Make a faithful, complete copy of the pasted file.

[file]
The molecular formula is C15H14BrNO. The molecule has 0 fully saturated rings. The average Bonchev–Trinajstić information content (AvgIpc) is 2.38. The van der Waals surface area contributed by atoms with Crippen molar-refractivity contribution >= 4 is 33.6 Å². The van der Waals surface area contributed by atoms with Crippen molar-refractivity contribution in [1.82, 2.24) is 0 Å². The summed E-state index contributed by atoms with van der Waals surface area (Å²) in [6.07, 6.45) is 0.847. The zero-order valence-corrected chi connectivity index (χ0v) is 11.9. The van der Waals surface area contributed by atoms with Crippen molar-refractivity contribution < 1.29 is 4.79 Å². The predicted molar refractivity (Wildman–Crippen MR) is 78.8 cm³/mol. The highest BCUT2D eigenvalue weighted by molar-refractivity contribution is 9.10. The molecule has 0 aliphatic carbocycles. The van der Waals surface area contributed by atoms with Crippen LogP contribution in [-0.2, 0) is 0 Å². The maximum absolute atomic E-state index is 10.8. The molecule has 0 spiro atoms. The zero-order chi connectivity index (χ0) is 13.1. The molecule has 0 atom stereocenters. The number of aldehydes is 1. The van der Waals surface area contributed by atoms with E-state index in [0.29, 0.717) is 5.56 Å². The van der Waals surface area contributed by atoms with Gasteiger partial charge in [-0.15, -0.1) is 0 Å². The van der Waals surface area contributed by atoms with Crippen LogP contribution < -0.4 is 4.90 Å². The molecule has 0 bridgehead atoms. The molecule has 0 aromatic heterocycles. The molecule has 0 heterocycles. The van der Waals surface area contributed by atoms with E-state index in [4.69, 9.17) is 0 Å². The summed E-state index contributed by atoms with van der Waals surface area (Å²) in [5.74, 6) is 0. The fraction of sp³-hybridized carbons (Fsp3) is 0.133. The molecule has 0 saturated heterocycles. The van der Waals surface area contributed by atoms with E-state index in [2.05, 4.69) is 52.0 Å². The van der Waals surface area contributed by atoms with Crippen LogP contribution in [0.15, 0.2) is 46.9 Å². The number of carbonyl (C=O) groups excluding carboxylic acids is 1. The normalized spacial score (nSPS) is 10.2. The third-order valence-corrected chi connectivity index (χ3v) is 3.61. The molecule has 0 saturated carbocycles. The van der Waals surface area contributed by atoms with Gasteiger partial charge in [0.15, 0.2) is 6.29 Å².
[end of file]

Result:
The molecular formula is C15H14BrNO. The molecule has 0 fully saturated rings. The average Bonchev–Trinajstić information content (AvgIpc) is 2.38. The van der Waals surface area contributed by atoms with Crippen molar-refractivity contribution >= 4 is 33.6 Å². The van der Waals surface area contributed by atoms with Crippen molar-refractivity contribution in [1.82, 2.24) is 0 Å². The summed E-state index contributed by atoms with van der Waals surface area (Å²) in [6.07, 6.45) is 0.847. The zero-order valence-corrected chi connectivity index (χ0v) is 11.9. The van der Waals surface area contributed by atoms with Crippen molar-refractivity contribution < 1.29 is 4.79 Å². The predicted molar refractivity (Wildman–Crippen MR) is 78.8 cm³/mol. The highest BCUT2D eigenvalue weighted by molar-refractivity contribution is 9.10. The molecule has 0 aliphatic carbocycles. The van der Waals surface area contributed by atoms with Crippen LogP contribution in [-0.2, 0) is 0 Å². The maximum absolute atomic E-state index is 10.8. The molecule has 0 spiro atoms. The zero-order chi connectivity index (χ0) is 13.1. The molecule has 0 atom stereocenters. The number of aldehydes is 1. The van der Waals surface area contributed by atoms with E-state index in [0.29, 0.717) is 5.56 Å². The van der Waals surface area contributed by atoms with Gasteiger partial charge in [-0.15, -0.1) is 0 Å². The van der Waals surface area contributed by atoms with Crippen LogP contribution < -0.4 is 4.90 Å². The molecule has 0 bridgehead atoms. The molecule has 0 aromatic heterocycles. The molecule has 0 heterocycles. The van der Waals surface area contributed by atoms with E-state index in [4.69, 9.17) is 0 Å². The summed E-state index contributed by atoms with van der Waals surface area (Å²) in [5.74, 6) is 0. The fraction of sp³-hybridized carbons (Fsp3) is 0.133. The molecule has 0 saturated heterocycles. The van der Waals surface area contributed by atoms with E-state index in [2.05, 4.69) is 52.0 Å². The van der Waals surface area contributed by atoms with Crippen LogP contribution in [0.15, 0.2) is 46.9 Å². The number of carbonyl (C=O) groups excluding carboxylic acids is 1. The normalized spacial score (nSPS) is 10.2. The third-order valence-corrected chi connectivity index (χ3v) is 3.61. The molecule has 0 saturated carbocycles. The van der Waals surface area contributed by atoms with Gasteiger partial charge in [0.15, 0.2) is 6.29 Å².